We decided to bring in engaging activities as a poll in those 5 mins and initiated conversations with our audience directly through chats which improved our overall retention as our audience started feeling more connected which made them stay for a long time. You can explore our webinars here 

3. Demographics of audience 

It is far-reaching to know where your audience belongs to. To take more targeted decisions in the future, every business must realize the audience demographics and what type of people find your events beneficial.  

Once we work on the demographics, it will help us for future events. For example, you can select a time that would be viable in your audience’s time zone, and you can also select a topic that they would be more interested in.  

Demographic data
Statistics showing demographic data

The demographics data opens many new avenues for your business, it introduces you to segments of your audience that you might not be targeting already, and you can expand your business. It shows the industries, locations, seniority, and many other crucial factors about your audience.  

By analyzing this data, you can also understand whether your content is attracting the right target audience or not, if not then what kind of audience you are pulling in and whether that’s beneficial for your business or not.  

4. Engagement rate 

Your event might receive a large number of views but if that audience is not engaging with your content, then it is something you should be concerned about. The engagement rate depicts how involved your audience is. Today’s audience has a lot of distractions especially when it comes to online events, in that situation grasping your audience’s attention and keeping them involved is a major task.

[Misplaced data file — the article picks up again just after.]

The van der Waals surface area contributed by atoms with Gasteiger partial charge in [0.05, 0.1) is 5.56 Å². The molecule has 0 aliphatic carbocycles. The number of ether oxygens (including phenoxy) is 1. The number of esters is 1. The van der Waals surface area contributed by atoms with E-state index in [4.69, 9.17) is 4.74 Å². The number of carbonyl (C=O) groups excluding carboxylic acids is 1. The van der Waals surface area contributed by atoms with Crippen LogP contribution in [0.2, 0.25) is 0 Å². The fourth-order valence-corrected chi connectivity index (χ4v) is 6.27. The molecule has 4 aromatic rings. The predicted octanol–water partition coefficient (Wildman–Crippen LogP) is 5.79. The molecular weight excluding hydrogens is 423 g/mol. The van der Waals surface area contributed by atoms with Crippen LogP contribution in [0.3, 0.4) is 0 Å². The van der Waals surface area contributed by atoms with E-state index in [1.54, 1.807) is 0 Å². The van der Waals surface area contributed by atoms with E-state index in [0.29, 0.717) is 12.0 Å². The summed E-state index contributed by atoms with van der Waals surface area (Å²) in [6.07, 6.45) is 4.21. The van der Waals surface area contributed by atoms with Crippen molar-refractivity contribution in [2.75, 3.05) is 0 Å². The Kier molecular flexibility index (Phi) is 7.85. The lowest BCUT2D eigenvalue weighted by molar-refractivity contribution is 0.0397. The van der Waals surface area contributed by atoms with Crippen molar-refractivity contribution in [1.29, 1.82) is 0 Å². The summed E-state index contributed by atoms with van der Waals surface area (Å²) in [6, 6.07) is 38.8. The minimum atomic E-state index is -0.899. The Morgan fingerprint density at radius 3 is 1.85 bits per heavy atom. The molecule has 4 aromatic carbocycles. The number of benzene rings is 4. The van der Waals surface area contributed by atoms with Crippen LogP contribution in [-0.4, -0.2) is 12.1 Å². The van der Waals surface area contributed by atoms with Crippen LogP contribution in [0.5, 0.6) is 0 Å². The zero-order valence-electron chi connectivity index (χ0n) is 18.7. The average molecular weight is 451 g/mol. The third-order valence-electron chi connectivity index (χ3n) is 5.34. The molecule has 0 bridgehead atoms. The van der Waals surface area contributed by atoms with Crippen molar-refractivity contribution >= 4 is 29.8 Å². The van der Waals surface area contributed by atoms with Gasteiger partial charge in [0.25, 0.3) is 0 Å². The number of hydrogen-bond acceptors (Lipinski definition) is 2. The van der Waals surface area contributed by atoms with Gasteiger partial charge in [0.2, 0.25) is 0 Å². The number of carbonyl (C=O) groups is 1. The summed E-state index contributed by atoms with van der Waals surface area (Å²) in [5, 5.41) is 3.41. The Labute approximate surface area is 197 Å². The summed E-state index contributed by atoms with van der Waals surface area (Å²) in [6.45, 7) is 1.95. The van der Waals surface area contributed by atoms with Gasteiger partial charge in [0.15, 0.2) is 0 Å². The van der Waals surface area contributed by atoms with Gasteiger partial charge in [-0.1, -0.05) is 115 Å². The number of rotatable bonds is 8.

Engagement rate
Audience engagement shown by chat messages

The more engaged the audience is, the higher the chance that they will benefit from it and come back to you for other services. There are several techniques to keep your audience engaged, you can look up a few engagement activities to build connections 

 Make your event a success with event metrics

On that note, if you have just hosted an event or have an event on your calendar, you know what you need to look at. These metrics will help you continuously improve your event’s quality to match the audience’s expectations and requirements. Planning your strategies based on data will help you stay relevant to your audience and trends.    

September 14, 2022